Book Reviews

Listening to the Dead by George Seaton at Lethe Press

Genre Gay / Contemporary / Romance / Mystery/Suspense/Thriller
Reviewed by ParisDude on 27-March-2020

Book Blurb

Jack Dolan has spent almost thirty years solving homicides in Denver, his uncanny ability to speak to the dead learned from his aged mentor whom other cops refer to as Old Grim because of his incredible solve rate. For almost as long, Jack has repressed his sexuality, fearing discovery and likely ostracism from his fellow cops...except for one with whom he long ago severed a loving relationship. When Jack retires to the mountains of Colorado, he discovers the bodies of two young men, naked and bludgeoned to death in a recess off a rutted horse path which he eventually refers to simply as The Place. All of his training, everything he learned from Old Grim is put to the test to find out what happened to the young men... including a call to the man he once loved.

Book Review

Golly, what a strange book! It combines breathtaking beauty and chilling bleakness with a twist toward the odd that came with the main theme as well as the narrating technique. Jack Dolan has been working for the Denver police force all his life solving homicides. He has been living all by himself if one doesn’t count his distastrous marriage, which rapidly led to a divorce, and a half-assed gay love affair with a younger fellow policeman, which he ended because back in the day, theirs had to remain a secret relationship. Now he has retired, bought a fine little lodge in the mountains of Colorado, a horse called Shy, and leads a life of calm and contentedness. But one day, he stumbles upon the bodies of two young men, and he can’t help himself: he needs to touch them. Because there is one thing he has learned from his old mentor in the force, and that is that the dead are able to transmit their final thoughts to those willing to listen. Jack is one of those listeners. And what one of the dead tells him shakes him to the core: “We thought they were friends…”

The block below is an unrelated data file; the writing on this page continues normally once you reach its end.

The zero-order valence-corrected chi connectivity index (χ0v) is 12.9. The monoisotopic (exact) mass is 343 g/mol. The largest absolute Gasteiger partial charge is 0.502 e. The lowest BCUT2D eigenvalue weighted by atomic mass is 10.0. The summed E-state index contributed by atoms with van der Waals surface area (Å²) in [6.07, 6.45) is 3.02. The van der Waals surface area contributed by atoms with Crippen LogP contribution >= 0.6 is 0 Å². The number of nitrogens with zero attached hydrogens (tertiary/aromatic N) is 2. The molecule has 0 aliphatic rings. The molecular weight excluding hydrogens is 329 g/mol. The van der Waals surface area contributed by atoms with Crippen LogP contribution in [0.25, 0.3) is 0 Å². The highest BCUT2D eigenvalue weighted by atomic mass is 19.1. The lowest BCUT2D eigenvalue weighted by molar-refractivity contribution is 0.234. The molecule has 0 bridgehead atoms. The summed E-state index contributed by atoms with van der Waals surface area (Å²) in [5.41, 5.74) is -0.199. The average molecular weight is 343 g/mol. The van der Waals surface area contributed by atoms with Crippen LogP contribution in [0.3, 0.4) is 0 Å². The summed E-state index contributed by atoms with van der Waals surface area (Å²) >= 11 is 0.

The local police force is unable to cope with such a murder and asks for the Colorado branch of the FBI to assist them. That’s how once more, Jack meets the lover he has never forgotten, the other part in his half-assed gay love affair: Mike Day. Mike seems still as dapper and handsome as ever, just a bit older, a bit more tired, a bit more disillusioned. Working with him again shows Jack what could have been (and what maybe he could have now). What the first clues reveal is that the two young men, most probably a gay couple, have been lured into this bit of the Colorado wilderness for a weekend of camping and romping around, but that they have been victims of a dark and mean circle of unscrupulous SM-lovers who pushed their “games” too far, hunting them through the forest at night, torturing them, and ultimately killing them. Everything points at the nearby Whisper River Ranch, but probable witnesses disappear, and the whole investigation seems to peter out. Months later, it’s Mike’s turn to retire, and he follows Jack’s invitation to come live with him. Life could be good if only Jack weren’t still as obsessed by the two young men’s gruesome fate…